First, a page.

Blizzard warnings cancelled; 3 strikes dooms big accumulations
While most of the area saw some snow and strong winds winds, the long anticipated blizzard that was anticipated didn't occur.
The National Weather Service said that the storm system was not as severe in the Nebraska Panhandle as earlier thought. and it comes down to three reasons.
Shawn Liebl, a forecaster with the National Weather Service in Cheyenne, said that the storm system was slower to organize, formed a little further south than expected, and had less moisture to work with, therefore leading to lower snow totals.
Liebl said that thunderstorms formed in western Kansas Saturday evening and basically "robbed the area of the moisture needed" to produce widespread heavy snow in the Panhandle. The lack of moisture meant total snowfall accumulations of 1 to 4 inches across the Panhandle, instead of the 4 to 8 inches originally expected.
Liebl said this storm shows that forecasting remains an inexact science, which is frustrating for the public and forecasters alike. Liebl said that more research is being used into forecast models, but even with modern technologies, there is not of perfect understanding of the atmosphere.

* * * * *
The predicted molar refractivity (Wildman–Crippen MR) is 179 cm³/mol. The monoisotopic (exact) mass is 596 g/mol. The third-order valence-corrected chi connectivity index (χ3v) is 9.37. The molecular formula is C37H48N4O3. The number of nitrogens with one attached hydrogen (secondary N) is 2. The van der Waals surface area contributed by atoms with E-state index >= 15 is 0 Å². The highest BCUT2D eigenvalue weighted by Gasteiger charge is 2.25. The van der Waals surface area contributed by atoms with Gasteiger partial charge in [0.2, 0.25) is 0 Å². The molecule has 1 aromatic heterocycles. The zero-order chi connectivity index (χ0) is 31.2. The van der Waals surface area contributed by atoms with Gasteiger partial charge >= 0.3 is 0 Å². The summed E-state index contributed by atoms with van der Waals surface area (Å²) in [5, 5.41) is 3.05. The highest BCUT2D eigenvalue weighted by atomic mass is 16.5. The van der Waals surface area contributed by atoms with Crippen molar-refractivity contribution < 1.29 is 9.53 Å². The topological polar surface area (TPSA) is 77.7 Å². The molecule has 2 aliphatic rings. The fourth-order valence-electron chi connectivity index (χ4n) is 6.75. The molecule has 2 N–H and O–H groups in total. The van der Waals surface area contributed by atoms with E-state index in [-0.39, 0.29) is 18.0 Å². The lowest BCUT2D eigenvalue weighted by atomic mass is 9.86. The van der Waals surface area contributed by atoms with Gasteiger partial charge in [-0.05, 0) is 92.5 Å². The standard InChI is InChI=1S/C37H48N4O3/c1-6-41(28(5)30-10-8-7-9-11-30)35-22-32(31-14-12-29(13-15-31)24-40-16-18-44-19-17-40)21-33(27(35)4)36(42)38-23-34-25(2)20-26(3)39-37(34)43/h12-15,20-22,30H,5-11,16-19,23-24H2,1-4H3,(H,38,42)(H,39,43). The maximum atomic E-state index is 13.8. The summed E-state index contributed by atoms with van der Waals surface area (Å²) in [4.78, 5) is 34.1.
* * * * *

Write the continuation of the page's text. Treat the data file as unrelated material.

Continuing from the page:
Liebl added that forecasting storms in our area is especially difficult because storms develop when moving into or off of the Rockies. Therefore, forecasters don't have the opportunity to see the storm before they are forecasting its location. In addition, moisture availability is a big problem, as occasionally, the gulf moisture doesn't make it all the way to western Nebraska and eastern Wyoming as the models would indicate.
Areas just east of the Panhandle, from North Platte to Ogallala are still expected to experience blizzard conditions.
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